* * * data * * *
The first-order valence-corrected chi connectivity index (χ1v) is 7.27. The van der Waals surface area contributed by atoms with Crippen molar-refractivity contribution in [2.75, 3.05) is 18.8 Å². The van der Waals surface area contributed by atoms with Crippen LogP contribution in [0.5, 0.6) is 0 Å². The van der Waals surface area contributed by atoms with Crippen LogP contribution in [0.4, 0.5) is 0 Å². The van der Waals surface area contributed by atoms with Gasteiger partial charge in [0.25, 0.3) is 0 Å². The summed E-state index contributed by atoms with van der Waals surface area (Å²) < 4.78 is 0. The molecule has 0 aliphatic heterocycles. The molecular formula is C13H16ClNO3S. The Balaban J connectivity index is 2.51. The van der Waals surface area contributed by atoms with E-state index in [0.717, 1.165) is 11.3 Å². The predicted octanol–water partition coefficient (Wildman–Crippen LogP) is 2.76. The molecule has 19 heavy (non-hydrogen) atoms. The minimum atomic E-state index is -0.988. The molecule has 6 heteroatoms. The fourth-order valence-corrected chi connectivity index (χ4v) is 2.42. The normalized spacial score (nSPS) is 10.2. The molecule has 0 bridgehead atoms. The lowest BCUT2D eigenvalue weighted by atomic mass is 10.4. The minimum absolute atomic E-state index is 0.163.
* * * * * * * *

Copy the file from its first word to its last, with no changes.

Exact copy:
The first-order valence-corrected chi connectivity index (χ1v) is 7.27. The van der Waals surface area contributed by atoms with Crippen molar-refractivity contribution in [2.75, 3.05) is 18.8 Å². The van der Waals surface area contributed by atoms with Crippen LogP contribution in [0.5, 0.6) is 0 Å². The van der Waals surface area contributed by atoms with Crippen LogP contribution in [0.4, 0.5) is 0 Å². The van der Waals surface area contributed by atoms with Gasteiger partial charge in [0.25, 0.3) is 0 Å². The summed E-state index contributed by atoms with van der Waals surface area (Å²) < 4.78 is 0. The molecule has 0 aliphatic heterocycles. The molecular formula is C13H16ClNO3S. The Balaban J connectivity index is 2.51. The van der Waals surface area contributed by atoms with E-state index in [0.717, 1.165) is 11.3 Å². The predicted octanol–water partition coefficient (Wildman–Crippen LogP) is 2.76. The molecule has 19 heavy (non-hydrogen) atoms. The minimum atomic E-state index is -0.988. The molecule has 6 heteroatoms. The fourth-order valence-corrected chi connectivity index (χ4v) is 2.42. The normalized spacial score (nSPS) is 10.2. The molecule has 0 bridgehead atoms. The lowest BCUT2D eigenvalue weighted by atomic mass is 10.4. The minimum absolute atomic E-state index is 0.163.